The EU-funded REFLECT project aims at preventing problems related to geothermal fluid chemistry which are currently a key problem for the efficiency of most geothermal operations. The project team recently met virtually to evaluate its progress within the first twelve months.

The efficiency of geothermal utilisation depends on the behaviour of fluids that transfer heat between the geosphere and the engineered components of a power plant. REFLECT aims to prevent problems related to fluid chemistry rather than treat them. The physical and chemical fluid properties are often poorly defined, as in situ sampling and measurements at extreme conditions are difficult to date. Therefore, large uncertainties in current model predictions prevail, which REFLECT aims to tackle by collecting new, high-quality data in critical areas.

Krafla and Theistareykir in North Iceland


The Covid-19 pandemic has caused delays as it affects both the sampling campaigns and the laboratory work. Nevertheless, the team could collect and evaluate existing data, and also advance the modelling. So far, sampling campaigns took place in Tuzla and Aydin in Turkey, Bad Blumau in Austria, Insheim in Germany, Krafla and Theistareykir in North Iceland, and Bouillante in Guadeloupe. Further campaigns are planned for Neustadt-Glewe and Heemskerk as soon as Covid-19 related restrictions will be lifted. First analyses of the geothermal fluids have been completed and revealed interesting microbial spores and fungi in the geothermal waters from Insheim and Bad Blumau. The modification of experimental set-ups for investigations on fluid physics, polymerisation, silica precipitation and degassing kinetics is also well underway. In autumn 2020, the team has reached one of its milestones, the ‘Construction and testing of the high p, T equipment for scale experiments’. For this purpose, the Institute for Energy Technology (IFE) worked on the development and testing of experimental setups and methods to determine mineral solubility limits and dissolution kinetics in highly saline brines at temperatures up to 200 °C.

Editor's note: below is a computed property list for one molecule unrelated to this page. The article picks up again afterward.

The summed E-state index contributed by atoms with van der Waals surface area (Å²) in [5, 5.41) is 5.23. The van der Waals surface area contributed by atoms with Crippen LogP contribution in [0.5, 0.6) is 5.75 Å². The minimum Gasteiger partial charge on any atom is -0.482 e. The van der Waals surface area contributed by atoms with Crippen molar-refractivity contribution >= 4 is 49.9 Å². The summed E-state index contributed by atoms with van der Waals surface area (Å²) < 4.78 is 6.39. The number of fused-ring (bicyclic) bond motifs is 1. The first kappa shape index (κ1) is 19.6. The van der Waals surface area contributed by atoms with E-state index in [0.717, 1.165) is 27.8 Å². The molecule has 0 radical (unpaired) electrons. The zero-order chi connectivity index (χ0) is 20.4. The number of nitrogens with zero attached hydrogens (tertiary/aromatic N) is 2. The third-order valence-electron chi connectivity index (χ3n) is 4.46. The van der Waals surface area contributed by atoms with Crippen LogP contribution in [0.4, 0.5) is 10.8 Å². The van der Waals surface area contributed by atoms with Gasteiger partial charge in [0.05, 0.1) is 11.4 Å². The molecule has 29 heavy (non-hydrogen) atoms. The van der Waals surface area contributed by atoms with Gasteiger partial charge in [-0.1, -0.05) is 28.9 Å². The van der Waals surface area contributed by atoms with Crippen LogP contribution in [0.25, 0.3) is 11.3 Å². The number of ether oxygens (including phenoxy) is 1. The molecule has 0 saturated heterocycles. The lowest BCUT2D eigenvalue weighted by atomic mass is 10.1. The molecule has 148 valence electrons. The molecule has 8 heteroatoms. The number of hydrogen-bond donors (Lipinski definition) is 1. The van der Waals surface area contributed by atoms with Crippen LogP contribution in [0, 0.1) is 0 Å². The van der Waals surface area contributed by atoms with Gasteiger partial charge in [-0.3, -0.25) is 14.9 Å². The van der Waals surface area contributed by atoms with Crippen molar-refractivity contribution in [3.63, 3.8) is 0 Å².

Fluid sampling in Germencik powerplant


By the end of 2021, a beta version of the European Geothermal Fluid Atlas will be launched. This online database will provide information on fluid properties all across Europe. The atlas will cover geographical and physical data of wells, fluid sample, rock sample as well as reservoir data. It will be freely available to the public, providing relevant data especially for geothermal operators. The team working on predictive models aims at improving existing numerical models in order to better predict geochemical processes and optimise the fluid flow behaviour in the geothermal loop. The modelling will allow to provide recommendations on how to best operate geothermal systems for a sustainable use.

The REFLECT approach aims thus at improving the operational efficiency, project economics and viability as well as the environmental footprint of geothermal operations. Ultimately, REFLECT intends to contribute to the increase of the number of economically viable geothermal sites, broadening thus the share of geothermal energy within the European energy market.


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